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3 keys that took me from a 14-handicap to a pro
Back in January 2003, I was a 27-year old 14-handicapper who had only broken 80 once on a normal length golf course, a 78 at the Walker Course at Clemson University. At the time, breaking 90 was sort of my barometer for playing well.
As luck would have it, right after I moved out to California to embark on my golf journey I was taken under the wing of a local Pro named Dan Shauger. By the end of March, Dan helped me add 63 yards to my longest drive and shoot my first 18-hole round of golf under par.
Since then, I’ve posted multiple tournament rounds in the 60s and made numerous cuts in professional golf events. My lowest score in a casual 18-hole round of golf is now a 64 (8-under) at GolfPark Otelfingen in Switzerland, where I now reside.
Obviously, a lot of people were curious about what I did to make such a dramatic improvement. As I look back in hindsight, here are what I consider to be the three things that had the greatest influence on improving my game and lowering my scores.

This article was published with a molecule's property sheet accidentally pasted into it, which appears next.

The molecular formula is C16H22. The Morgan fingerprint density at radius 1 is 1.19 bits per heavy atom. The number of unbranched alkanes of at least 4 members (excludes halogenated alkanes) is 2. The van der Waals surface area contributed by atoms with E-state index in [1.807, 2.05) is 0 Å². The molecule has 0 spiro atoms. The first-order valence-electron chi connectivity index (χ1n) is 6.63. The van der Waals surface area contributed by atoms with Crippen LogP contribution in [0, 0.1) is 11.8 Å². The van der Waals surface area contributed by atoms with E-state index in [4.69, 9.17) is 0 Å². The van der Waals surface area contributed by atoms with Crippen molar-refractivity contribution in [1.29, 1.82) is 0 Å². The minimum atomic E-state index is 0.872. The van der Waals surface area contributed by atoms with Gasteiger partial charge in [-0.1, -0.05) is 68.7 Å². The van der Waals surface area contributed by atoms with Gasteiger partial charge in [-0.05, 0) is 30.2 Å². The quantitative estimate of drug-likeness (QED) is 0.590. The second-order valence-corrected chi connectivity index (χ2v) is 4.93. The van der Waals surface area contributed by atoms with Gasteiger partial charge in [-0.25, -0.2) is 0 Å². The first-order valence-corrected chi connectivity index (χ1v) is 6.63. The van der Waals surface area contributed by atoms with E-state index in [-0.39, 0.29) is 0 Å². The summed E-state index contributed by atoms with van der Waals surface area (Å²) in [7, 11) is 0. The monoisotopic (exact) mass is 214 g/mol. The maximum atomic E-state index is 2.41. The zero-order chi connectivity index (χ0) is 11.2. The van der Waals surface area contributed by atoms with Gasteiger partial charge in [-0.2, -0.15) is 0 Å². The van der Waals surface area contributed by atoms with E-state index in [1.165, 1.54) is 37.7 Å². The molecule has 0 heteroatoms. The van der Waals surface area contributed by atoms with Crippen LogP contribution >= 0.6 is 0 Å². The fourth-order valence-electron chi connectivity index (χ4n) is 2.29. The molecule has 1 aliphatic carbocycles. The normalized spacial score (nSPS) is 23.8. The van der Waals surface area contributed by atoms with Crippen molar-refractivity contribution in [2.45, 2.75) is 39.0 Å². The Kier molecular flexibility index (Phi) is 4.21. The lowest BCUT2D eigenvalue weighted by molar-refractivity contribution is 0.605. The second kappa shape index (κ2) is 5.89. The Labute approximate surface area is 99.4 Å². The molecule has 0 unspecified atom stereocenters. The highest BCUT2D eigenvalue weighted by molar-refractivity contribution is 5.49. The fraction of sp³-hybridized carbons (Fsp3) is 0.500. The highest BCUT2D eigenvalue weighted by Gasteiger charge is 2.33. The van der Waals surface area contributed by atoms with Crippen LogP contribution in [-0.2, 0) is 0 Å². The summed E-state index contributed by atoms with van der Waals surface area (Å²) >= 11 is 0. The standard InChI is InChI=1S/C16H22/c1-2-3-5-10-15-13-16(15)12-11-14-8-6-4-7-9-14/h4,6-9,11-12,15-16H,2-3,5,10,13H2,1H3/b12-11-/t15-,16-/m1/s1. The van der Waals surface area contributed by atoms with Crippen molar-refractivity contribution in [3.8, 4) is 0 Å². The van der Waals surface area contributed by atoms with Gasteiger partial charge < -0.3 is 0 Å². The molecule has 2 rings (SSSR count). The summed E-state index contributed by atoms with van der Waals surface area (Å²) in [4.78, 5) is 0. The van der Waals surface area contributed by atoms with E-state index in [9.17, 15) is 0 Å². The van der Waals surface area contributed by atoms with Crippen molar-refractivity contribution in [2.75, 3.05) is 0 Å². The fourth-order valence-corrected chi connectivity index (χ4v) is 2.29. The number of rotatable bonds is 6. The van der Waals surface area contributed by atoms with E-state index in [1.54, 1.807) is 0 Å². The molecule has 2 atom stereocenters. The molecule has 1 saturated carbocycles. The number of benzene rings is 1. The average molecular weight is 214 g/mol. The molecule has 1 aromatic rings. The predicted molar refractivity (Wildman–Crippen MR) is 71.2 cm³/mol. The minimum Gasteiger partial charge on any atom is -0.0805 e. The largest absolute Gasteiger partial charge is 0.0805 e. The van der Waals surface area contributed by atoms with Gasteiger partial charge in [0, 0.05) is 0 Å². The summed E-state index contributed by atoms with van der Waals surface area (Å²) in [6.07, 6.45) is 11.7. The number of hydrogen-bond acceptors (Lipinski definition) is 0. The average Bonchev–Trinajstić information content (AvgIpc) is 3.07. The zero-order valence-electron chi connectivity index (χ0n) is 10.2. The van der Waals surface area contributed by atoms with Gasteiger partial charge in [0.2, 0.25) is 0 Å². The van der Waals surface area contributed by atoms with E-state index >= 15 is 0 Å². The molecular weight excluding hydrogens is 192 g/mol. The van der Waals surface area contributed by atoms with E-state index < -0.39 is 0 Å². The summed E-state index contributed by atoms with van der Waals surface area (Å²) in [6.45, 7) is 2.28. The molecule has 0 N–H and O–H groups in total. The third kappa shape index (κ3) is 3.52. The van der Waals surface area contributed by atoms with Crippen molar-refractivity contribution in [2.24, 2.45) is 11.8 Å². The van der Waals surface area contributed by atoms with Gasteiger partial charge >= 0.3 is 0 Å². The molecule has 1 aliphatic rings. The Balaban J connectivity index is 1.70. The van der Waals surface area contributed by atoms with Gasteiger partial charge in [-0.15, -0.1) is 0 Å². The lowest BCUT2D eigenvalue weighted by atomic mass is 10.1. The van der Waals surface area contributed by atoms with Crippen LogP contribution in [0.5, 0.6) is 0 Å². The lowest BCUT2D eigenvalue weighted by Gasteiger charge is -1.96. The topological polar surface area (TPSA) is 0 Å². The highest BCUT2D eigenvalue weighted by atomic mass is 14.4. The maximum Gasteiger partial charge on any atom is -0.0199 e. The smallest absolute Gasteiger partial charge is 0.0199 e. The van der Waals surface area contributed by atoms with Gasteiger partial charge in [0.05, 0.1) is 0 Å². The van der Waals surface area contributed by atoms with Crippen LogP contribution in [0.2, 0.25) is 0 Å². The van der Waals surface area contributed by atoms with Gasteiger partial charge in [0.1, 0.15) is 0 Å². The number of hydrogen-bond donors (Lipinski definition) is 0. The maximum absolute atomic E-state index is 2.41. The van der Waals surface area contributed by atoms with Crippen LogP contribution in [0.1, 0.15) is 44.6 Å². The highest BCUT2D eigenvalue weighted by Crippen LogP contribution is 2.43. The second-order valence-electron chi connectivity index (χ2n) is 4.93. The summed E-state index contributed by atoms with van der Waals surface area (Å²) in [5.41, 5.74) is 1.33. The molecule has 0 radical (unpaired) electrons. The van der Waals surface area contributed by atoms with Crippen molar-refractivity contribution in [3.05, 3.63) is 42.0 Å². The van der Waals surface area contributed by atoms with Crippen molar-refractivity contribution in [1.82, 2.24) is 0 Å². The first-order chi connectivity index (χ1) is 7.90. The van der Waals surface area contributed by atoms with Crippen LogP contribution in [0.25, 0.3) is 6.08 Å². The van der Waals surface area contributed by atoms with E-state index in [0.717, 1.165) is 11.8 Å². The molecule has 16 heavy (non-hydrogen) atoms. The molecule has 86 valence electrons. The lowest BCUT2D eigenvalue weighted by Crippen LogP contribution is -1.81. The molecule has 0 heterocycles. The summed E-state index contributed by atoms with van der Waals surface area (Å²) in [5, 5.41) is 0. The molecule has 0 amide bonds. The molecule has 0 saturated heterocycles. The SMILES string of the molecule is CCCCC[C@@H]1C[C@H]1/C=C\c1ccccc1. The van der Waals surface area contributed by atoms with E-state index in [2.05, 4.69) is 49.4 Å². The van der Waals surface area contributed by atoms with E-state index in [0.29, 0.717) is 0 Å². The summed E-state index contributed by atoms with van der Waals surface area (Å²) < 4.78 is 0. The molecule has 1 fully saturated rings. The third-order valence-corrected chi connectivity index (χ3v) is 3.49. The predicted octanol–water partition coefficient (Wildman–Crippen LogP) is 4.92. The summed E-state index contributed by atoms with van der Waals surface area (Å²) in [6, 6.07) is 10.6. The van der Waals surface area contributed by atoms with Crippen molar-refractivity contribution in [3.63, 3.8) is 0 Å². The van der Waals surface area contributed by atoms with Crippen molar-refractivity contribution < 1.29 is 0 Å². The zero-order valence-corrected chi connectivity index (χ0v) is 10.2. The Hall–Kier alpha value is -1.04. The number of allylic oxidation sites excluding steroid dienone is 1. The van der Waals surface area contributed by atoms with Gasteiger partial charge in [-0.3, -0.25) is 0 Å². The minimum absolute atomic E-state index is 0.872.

1. Less Clubface Rotation
As I talked about in my article, “The 6 Actions of the Wrists & Forearms”, it’s very commonly taught to pronate and supinate your wrists and forearms in the swing.
In the beginning of my golf journey I was self-coaching and was doing exactly that — rolling my wrists and forearms open in the back swing and then rolling them back to square and then over to closed as I swung through the ball. I remember thinking one day on the range at Lost Canyons in California that it would probably be easier to hit straighter if I didn’t roll like what I was seeing in photos of the golf books I was reading, but I figured if some of the best players in the world were doing it, then maybe I should try it too.
Interestingly, once I met Dan, he took a lot of that clubface rotation out of my swing and, wouldn’t you know it, I started hitting much straighter. All those disastrous doubles and triples that I used to have that ruined my scores started turning in to pars and bogeys and my handicap started to really drop.